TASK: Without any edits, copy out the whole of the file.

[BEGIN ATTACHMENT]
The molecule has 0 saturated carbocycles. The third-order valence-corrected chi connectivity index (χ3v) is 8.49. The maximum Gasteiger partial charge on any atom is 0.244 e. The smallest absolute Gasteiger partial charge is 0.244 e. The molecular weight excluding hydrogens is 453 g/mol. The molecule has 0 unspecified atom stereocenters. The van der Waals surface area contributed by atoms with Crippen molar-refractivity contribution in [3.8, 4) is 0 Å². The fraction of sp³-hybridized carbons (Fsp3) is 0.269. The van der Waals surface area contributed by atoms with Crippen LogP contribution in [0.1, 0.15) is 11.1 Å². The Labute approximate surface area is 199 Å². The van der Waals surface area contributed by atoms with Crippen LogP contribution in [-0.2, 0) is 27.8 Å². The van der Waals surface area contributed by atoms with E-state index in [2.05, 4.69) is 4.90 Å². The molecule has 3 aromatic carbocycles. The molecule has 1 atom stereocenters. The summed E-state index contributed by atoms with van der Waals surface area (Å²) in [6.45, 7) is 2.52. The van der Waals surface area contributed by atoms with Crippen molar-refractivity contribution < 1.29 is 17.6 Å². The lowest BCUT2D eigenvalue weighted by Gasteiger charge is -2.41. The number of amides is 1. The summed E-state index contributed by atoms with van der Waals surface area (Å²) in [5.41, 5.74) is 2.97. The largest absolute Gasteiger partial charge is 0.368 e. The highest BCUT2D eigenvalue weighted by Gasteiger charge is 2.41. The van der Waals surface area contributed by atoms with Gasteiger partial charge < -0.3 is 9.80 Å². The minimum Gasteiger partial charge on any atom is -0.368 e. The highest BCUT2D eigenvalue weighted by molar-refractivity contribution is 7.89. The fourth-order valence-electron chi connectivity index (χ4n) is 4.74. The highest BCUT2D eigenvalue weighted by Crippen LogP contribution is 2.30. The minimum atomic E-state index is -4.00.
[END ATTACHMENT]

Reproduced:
The molecule has 0 saturated carbocycles. The third-order valence-corrected chi connectivity index (χ3v) is 8.49. The maximum Gasteiger partial charge on any atom is 0.244 e. The smallest absolute Gasteiger partial charge is 0.244 e. The molecular weight excluding hydrogens is 453 g/mol. The molecule has 0 unspecified atom stereocenters. The van der Waals surface area contributed by atoms with Crippen molar-refractivity contribution in [3.8, 4) is 0 Å². The fraction of sp³-hybridized carbons (Fsp3) is 0.269. The van der Waals surface area contributed by atoms with Crippen LogP contribution in [0.1, 0.15) is 11.1 Å². The Labute approximate surface area is 199 Å². The van der Waals surface area contributed by atoms with Crippen LogP contribution in [-0.2, 0) is 27.8 Å². The van der Waals surface area contributed by atoms with E-state index in [2.05, 4.69) is 4.90 Å². The molecule has 3 aromatic carbocycles. The molecule has 1 atom stereocenters. The summed E-state index contributed by atoms with van der Waals surface area (Å²) in [6.45, 7) is 2.52. The van der Waals surface area contributed by atoms with Crippen molar-refractivity contribution < 1.29 is 17.6 Å². The lowest BCUT2D eigenvalue weighted by Gasteiger charge is -2.41. The number of amides is 1. The summed E-state index contributed by atoms with van der Waals surface area (Å²) in [5.41, 5.74) is 2.97. The largest absolute Gasteiger partial charge is 0.368 e. The highest BCUT2D eigenvalue weighted by Gasteiger charge is 2.41. The van der Waals surface area contributed by atoms with Gasteiger partial charge < -0.3 is 9.80 Å². The minimum Gasteiger partial charge on any atom is -0.368 e. The highest BCUT2D eigenvalue weighted by molar-refractivity contribution is 7.89. The fourth-order valence-electron chi connectivity index (χ4n) is 4.74. The highest BCUT2D eigenvalue weighted by Crippen LogP contribution is 2.30. The minimum atomic E-state index is -4.00.